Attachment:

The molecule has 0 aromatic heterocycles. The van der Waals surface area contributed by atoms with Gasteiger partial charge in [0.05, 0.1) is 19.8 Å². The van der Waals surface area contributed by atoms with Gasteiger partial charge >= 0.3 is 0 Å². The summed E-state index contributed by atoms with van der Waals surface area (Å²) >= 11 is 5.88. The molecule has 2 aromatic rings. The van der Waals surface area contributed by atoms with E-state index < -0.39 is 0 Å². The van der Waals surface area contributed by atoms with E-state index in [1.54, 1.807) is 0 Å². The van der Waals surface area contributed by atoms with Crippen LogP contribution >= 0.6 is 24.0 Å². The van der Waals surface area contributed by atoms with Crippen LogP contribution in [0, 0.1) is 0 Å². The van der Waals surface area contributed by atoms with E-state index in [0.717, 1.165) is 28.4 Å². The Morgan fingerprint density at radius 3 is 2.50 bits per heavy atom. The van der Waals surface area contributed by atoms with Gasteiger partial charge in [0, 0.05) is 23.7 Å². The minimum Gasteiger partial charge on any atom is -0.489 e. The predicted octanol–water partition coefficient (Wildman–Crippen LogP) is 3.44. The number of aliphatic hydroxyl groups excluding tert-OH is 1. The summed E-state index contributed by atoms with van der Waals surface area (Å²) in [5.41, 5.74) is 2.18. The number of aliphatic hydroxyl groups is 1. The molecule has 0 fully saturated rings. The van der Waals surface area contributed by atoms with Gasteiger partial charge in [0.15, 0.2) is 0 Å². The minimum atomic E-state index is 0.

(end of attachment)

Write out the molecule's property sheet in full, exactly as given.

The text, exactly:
The molecule has 0 aromatic heterocycles. The van der Waals surface area contributed by atoms with Gasteiger partial charge in [0.05, 0.1) is 19.8 Å². The van der Waals surface area contributed by atoms with Gasteiger partial charge >= 0.3 is 0 Å². The summed E-state index contributed by atoms with van der Waals surface area (Å²) >= 11 is 5.88. The molecule has 2 aromatic rings. The van der Waals surface area contributed by atoms with E-state index < -0.39 is 0 Å². The van der Waals surface area contributed by atoms with E-state index in [1.54, 1.807) is 0 Å². The van der Waals surface area contributed by atoms with Crippen LogP contribution >= 0.6 is 24.0 Å². The van der Waals surface area contributed by atoms with Crippen LogP contribution in [0, 0.1) is 0 Å². The van der Waals surface area contributed by atoms with E-state index in [0.717, 1.165) is 28.4 Å². The Morgan fingerprint density at radius 3 is 2.50 bits per heavy atom. The van der Waals surface area contributed by atoms with Gasteiger partial charge in [0, 0.05) is 23.7 Å². The minimum Gasteiger partial charge on any atom is -0.489 e. The predicted octanol–water partition coefficient (Wildman–Crippen LogP) is 3.44. The number of aliphatic hydroxyl groups excluding tert-OH is 1. The summed E-state index contributed by atoms with van der Waals surface area (Å²) in [5.41, 5.74) is 2.18. The number of aliphatic hydroxyl groups is 1. The molecule has 0 fully saturated rings. The van der Waals surface area contributed by atoms with Gasteiger partial charge in [0.15, 0.2) is 0 Å². The minimum atomic E-state index is 0.